Wednesday, March 25, 2015
A bunch of us started the day at Nanakuli, chasing the light and variable conditions out that way for what the forecast promised would be an epic day of thermals and cross country. We checked the NOTAMS for the restricted airspace at Kaala and Makua and found that it was all active because of scheduled training. So that meant we wouldn't be flying farther than Makaha, and only via the front route. Or possibly over the back toward Waikele. Either option would have been fine with me!
Then we found that the dump was erecting a fence at their property across the dump road, cutting off access from the homeless camp below, and if they continue it around the dump road it will cut off all access from that direction as well. JK, Ike, Miami Eddie and I ended up walking through the little neighborhood at the bottom of the hill to access the ridge. But once up on the ridge the wind built up to a very disconcerting level, 12-15 with higher gusts, and the guys at McDonalds were reporting increasing flow as well. It looked like the switch to NW flow had started earlier than predicted. And stronger too. So we hiked back down to regroup with the later arrivals, JeffMc, Maui Tim, and Thom.
Meanwhile Drew called saying he was going to check out KMX. He'd talked about KMX the day before, saying he thought it was going to work today. I told him no way, we need postfrontal flow out there. But now it was looking a lot like he might have been right. He hiked up and called us as we were leaving Nanakuli, saying it looked promising and he was about to launch. I think he said it was on the light side of perfect. Thom and Jeff opted to pass on further chasing, but the rest of us sped out there and grabbed a quick bite at the Pupukea Grill food truck. Just then Divot Steve called from Velzyland parking area to say he saw Drew disappear out of sight from a low position at the launch ridge. But a few moments later Drew pulled into sight above the food truck at Pupukea, after dodging the HFD rescue chopper who was pulling someone out of the forest behind Pipeline. This day was getting crazier and crazier.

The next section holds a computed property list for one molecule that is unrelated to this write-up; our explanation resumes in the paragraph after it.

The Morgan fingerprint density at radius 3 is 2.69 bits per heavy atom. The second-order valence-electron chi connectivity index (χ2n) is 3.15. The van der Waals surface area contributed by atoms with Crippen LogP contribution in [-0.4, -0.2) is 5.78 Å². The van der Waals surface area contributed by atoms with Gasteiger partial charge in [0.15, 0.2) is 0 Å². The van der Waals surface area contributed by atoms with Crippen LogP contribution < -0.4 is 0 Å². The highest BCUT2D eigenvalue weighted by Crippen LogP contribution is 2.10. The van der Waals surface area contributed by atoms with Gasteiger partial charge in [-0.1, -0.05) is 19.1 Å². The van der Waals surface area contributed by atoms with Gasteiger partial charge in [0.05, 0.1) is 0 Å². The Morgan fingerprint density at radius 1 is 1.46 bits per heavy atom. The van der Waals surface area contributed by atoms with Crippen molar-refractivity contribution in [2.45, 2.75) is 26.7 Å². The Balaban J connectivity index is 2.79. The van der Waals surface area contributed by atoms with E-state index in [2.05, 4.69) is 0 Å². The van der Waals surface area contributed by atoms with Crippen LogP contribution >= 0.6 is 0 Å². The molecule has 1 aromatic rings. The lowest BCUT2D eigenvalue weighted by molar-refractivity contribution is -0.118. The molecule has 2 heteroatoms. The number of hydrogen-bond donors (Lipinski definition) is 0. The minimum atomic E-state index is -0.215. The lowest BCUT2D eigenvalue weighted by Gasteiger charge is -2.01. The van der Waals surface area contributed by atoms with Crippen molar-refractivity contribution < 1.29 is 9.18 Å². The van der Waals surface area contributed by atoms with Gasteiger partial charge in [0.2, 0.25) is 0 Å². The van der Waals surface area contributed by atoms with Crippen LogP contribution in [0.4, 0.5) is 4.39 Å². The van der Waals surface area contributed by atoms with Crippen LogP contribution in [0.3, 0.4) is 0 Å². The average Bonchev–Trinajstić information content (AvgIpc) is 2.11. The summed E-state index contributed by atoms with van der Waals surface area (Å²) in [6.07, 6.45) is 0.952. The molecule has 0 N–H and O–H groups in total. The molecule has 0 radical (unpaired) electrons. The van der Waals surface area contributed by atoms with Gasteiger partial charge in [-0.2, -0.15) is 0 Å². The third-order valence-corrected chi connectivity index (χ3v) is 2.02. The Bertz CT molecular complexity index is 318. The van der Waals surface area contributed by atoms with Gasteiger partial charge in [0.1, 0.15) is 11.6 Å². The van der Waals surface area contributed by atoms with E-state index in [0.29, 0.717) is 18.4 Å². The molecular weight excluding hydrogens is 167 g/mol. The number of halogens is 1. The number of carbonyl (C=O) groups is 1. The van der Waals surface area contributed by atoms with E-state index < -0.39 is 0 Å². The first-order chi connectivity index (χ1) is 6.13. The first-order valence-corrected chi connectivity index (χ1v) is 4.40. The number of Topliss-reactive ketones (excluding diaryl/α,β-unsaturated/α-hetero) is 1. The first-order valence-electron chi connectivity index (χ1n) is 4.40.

We all parked at the Velzyland wall and started walking up the driveway. But as we were poised atop the first gate, a car came up the drive honking at us in an urgent manner. I thought Steve and Tim were going to bolt, and at first I told Tim he should go see what was up. But then I realized I should probably do it. I headed over to talk to the guy, who got out of the car with a little badge around his neck. He said he was with Range Patrol, and he wanted to know where we thought we were going, climbing over a fence that said no trespassing US ARMY. I said we were just going up to paraglide off the very front of the ridge. After thinking about it, he said that was probably okay with him, as long as we stayed out front and didn't hop the second fence into the motocross area. I promised we would stay on the front ridge line. He said there were lots of soldiers doing all kinds of crazy stuff back there and it wouldn't be a good idea to venture back at all. So we didn't. He was super nice about it and also super firm about staying on the front of the ridge.
We got to the top and it felt light but good. Drew was still up overhead, but not really getting that high. I launched and joined him, finding some light thermals to get me up high enough to head towards Pupukea, and Drew followed, on a lower line. We scratched the cliff top house line and then made our way back to check on the other guys. They were all getting up by now, nobody too high, but no one having trouble staying up. JK and Drew and I led the charge back to Pupukea, playing over Comsat for a long time.